California State Parks Recommends Grants for Recreational Trails

California State Parks has recommended $6.7 million to the Federal Highway Administration’s Recreation Trails grant program (RTP) for seven local nonmotorized trail projects. Cities such as Galt in Sacramento County would receive funding to develop 1,500 linear feet of paved trail extending the Emerald Vista Trail in two sections. In Santa Clara County, the City of Gilroy would be able to construct a new 4,500 linear foot multiuse trail segment with educational signage and distance markers from Kern Avenue to Day Road.

Grant programs such as RTP help advance outdoor access by providing funds to local, state, federal, and nonprofit organizations to develop non-motorized recreation trails (paved, non-paved, and backcountry) and trail-related facilities projects as well as acquire trail corridors. Since 1993, approximately 300 RTP non-motorized trails and facilities throughout California have been created or improved from $60 million in grant funding.

The list of recommended nonmotorized RTP projects for California includes:

Los Angeles County

  • Glendora: City of Glendora,Glendora Urban Trails System Phase 2 and 3:$1 million to construct approximately 1.5 miles of new multiuse trail, security gates, safety fencing, seating boulders, wayfinding, interpretive signage, monument signage, a bicycle repair station, and bike racks.
  • Pasadena: City of Pasadena, One Arroyo Trail Critical Linkages Project: $500,000 to construct two new multiuse trails and restore approximately 3.5 miles of multiuse trails, including stone terracing, foot bridges, guardrails, stairs, boulders, trailheads, and benches. 

Mendocino County

  • Ukiah: Save the Redwoods League, Montgomery Wood Gathering Area/Visitor Amenities: $608,000 to construct 534 feet of new trail with elevated walkways and gathering areas, and revegetate areas disturbed by social trails at Montgomery Woods State Natural Reserve.

Monterey County

  • Seaside: City of Seaside, Laguna Grande Regional Park Trail: $1,624,418 to renovate and expand approximately 1.5 miles of multiuse trail with benches, interpretive signage, drinking fountains, trash and recycling receptacles, and shade structures.

Nevada County

  • Truckee: Town of Truckee, Riverview Sports Park Trail Connection: $660,000 to construct 900 linear feet of new multiuse paved trail, educational signage and a bike rack to form connections to Truckee River Legacy Trail, Joerger Ranch Trail, and the Riverview Sports Park.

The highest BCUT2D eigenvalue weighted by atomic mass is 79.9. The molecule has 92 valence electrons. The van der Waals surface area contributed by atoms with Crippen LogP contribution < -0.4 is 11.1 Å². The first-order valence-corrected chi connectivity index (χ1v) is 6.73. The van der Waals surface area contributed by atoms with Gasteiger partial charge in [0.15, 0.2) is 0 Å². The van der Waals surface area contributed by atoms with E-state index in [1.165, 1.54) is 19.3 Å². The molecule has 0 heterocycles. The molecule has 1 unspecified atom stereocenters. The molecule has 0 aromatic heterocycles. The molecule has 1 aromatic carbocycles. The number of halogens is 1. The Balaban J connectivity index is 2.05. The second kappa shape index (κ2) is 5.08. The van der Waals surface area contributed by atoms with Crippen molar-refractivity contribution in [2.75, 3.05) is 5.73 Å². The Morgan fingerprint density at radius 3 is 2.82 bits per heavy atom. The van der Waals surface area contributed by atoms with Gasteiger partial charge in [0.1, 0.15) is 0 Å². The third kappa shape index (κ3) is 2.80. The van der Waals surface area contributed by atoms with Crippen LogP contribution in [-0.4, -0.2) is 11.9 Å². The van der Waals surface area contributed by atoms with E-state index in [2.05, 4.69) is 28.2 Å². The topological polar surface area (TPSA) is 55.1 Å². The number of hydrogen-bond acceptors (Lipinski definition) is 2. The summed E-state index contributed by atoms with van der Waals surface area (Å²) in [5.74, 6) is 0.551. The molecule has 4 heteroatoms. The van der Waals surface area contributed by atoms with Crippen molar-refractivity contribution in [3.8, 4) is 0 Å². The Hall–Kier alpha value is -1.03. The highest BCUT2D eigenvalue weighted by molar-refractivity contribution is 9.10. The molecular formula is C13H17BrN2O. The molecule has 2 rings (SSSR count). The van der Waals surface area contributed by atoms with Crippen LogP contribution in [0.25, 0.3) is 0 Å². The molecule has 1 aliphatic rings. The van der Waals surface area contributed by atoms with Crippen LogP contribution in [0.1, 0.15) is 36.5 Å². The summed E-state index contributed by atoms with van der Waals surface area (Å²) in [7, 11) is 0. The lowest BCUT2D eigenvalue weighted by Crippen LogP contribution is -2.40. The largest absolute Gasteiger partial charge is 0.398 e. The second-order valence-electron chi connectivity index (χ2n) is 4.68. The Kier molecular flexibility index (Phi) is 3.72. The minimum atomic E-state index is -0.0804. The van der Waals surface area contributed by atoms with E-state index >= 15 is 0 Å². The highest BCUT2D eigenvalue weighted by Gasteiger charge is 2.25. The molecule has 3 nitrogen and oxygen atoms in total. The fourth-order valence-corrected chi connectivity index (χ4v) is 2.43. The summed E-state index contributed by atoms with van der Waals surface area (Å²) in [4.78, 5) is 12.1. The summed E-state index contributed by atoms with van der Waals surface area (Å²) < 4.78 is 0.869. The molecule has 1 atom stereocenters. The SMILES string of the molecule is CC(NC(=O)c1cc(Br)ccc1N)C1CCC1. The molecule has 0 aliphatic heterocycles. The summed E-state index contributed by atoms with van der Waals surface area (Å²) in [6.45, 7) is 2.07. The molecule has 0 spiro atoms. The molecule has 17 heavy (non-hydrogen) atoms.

Sacramento County

  • Galt: City of Galt, Emerald Vista Trail Extension: $413,000 to develop 1,500 linear feet of paved trail extending the Emerald Vista Trail in two sections.

Santa Clara County

  • Gilroy: City of Gilroy, Lions Creek Trail: $200,000 to construct a new 4,500 linear foot multiuse trail segment with educational signage and distance markers from Kern Avenue to Day Road.

San Francisco County

  • San Francisco: City and County of San Francisco Recreation and Park Department,Twin Peaks Promenade: $1,493,692 to construct a new Twin Peaks Promenade combination asphalt/multiuse aggregate 1,660 linear foot trail with overlook seating areas, educational and wayfinding signage, a paved parking area, and landscaping.

Siskiyou County

  • Mount Shasta: United States Forest Service, Shasta-Trinity National Forest, Gateway Phase 2 Trail Project – Big Mountain Zone: $200,890 to construct 2 miles of new multiuse trails at Mount Shasta.

State Parks conducted a competitive review process and recommended the projects to the RTP. The federal Bipartisan Infrastructure Law of 2021 Authorization provides funding for the program. Eligible applicants include cities, counties, districts, state agencies, federal agencies, and nonprofit organizations with management responsibilities of public lands.

The RTP requires a minimum 12% match derived from local sponsors and state funds. FHWA must approve project recommendations before State Parks can execute grant agreements with these local agencies. Prior to forwarding these projects to FHWA, each recommended project must comply with the National Historical Preservation Act of 1966 (Section 106) and the National Environmental Policy Act, and be listed on the State Transportation Improvement Plan. Compliance with these requirements can take approximately nine months to a year to complete.

After the local sponsors complete the three federal requirements listed above, applications are sent to FHWA for their final review. There is a 30-day final approval window once FHWA receives the applications from State Parks. For detailed information on the program, please visit